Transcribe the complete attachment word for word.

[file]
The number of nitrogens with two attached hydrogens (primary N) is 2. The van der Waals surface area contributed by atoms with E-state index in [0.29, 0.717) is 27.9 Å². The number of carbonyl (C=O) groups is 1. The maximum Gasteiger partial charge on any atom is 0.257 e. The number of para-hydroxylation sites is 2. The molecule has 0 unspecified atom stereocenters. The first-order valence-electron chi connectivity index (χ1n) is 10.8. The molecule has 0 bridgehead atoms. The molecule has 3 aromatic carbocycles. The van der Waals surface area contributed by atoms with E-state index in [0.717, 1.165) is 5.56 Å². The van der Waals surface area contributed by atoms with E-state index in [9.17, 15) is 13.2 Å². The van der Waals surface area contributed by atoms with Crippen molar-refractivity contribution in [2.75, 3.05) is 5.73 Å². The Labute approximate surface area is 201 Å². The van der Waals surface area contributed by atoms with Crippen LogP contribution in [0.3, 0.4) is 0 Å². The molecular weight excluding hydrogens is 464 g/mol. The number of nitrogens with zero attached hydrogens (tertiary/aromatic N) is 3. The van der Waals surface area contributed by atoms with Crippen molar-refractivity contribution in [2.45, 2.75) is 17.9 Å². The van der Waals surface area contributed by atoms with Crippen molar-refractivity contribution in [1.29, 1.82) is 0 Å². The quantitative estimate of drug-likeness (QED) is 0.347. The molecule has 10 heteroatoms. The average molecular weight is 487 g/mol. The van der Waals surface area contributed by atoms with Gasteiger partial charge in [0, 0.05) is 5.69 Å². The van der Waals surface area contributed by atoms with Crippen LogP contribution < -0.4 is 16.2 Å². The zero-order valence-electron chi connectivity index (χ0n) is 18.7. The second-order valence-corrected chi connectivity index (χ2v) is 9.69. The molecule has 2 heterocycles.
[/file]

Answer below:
The number of nitrogens with two attached hydrogens (primary N) is 2. The van der Waals surface area contributed by atoms with E-state index in [0.29, 0.717) is 27.9 Å². The number of carbonyl (C=O) groups is 1. The maximum Gasteiger partial charge on any atom is 0.257 e. The number of para-hydroxylation sites is 2. The molecule has 0 unspecified atom stereocenters. The first-order valence-electron chi connectivity index (χ1n) is 10.8. The molecule has 0 bridgehead atoms. The molecule has 3 aromatic carbocycles. The van der Waals surface area contributed by atoms with E-state index in [0.717, 1.165) is 5.56 Å². The van der Waals surface area contributed by atoms with E-state index in [9.17, 15) is 13.2 Å². The van der Waals surface area contributed by atoms with Crippen molar-refractivity contribution in [2.75, 3.05) is 5.73 Å². The Labute approximate surface area is 201 Å². The van der Waals surface area contributed by atoms with Crippen LogP contribution in [0.3, 0.4) is 0 Å². The molecular weight excluding hydrogens is 464 g/mol. The number of nitrogens with zero attached hydrogens (tertiary/aromatic N) is 3. The van der Waals surface area contributed by atoms with Crippen molar-refractivity contribution in [2.45, 2.75) is 17.9 Å². The van der Waals surface area contributed by atoms with Crippen molar-refractivity contribution in [1.29, 1.82) is 0 Å². The quantitative estimate of drug-likeness (QED) is 0.347. The molecule has 10 heteroatoms. The average molecular weight is 487 g/mol. The van der Waals surface area contributed by atoms with Gasteiger partial charge in [0, 0.05) is 5.69 Å². The van der Waals surface area contributed by atoms with Crippen LogP contribution < -0.4 is 16.2 Å². The zero-order valence-electron chi connectivity index (χ0n) is 18.7. The second-order valence-corrected chi connectivity index (χ2v) is 9.69. The molecule has 2 heterocycles.